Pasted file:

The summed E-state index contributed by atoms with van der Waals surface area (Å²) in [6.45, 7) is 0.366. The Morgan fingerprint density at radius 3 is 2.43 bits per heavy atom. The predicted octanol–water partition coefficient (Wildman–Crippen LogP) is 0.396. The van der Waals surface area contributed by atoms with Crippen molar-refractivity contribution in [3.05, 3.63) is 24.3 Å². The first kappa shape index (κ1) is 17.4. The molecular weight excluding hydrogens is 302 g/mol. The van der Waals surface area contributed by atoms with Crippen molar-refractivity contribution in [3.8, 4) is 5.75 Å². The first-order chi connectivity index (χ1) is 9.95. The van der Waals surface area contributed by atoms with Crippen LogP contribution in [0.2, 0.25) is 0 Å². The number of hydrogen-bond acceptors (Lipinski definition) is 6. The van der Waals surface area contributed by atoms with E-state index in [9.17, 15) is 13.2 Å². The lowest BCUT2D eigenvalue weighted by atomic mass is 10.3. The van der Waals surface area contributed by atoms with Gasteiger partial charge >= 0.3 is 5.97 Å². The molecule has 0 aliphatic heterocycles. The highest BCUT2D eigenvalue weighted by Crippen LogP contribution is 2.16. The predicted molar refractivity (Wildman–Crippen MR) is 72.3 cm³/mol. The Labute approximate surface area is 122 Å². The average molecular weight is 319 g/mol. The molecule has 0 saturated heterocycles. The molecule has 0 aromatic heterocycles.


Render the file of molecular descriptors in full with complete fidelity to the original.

The summed E-state index contributed by atoms with van der Waals surface area (Å²) in [6.45, 7) is 0.366. The Morgan fingerprint density at radius 3 is 2.43 bits per heavy atom. The predicted octanol–water partition coefficient (Wildman–Crippen LogP) is 0.396. The van der Waals surface area contributed by atoms with Crippen molar-refractivity contribution in [3.05, 3.63) is 24.3 Å². The first kappa shape index (κ1) is 17.4. The molecular weight excluding hydrogens is 302 g/mol. The van der Waals surface area contributed by atoms with Crippen molar-refractivity contribution in [3.8, 4) is 5.75 Å². The first-order chi connectivity index (χ1) is 9.95. The van der Waals surface area contributed by atoms with Crippen LogP contribution in [0.2, 0.25) is 0 Å². The number of hydrogen-bond acceptors (Lipinski definition) is 6. The van der Waals surface area contributed by atoms with E-state index in [9.17, 15) is 13.2 Å². The lowest BCUT2D eigenvalue weighted by atomic mass is 10.3. The van der Waals surface area contributed by atoms with Gasteiger partial charge >= 0.3 is 5.97 Å². The molecule has 0 aliphatic heterocycles. The highest BCUT2D eigenvalue weighted by Crippen LogP contribution is 2.16. The predicted molar refractivity (Wildman–Crippen MR) is 72.3 cm³/mol. The Labute approximate surface area is 122 Å². The average molecular weight is 319 g/mol. The molecule has 0 saturated heterocycles. The molecule has 0 aromatic heterocycles.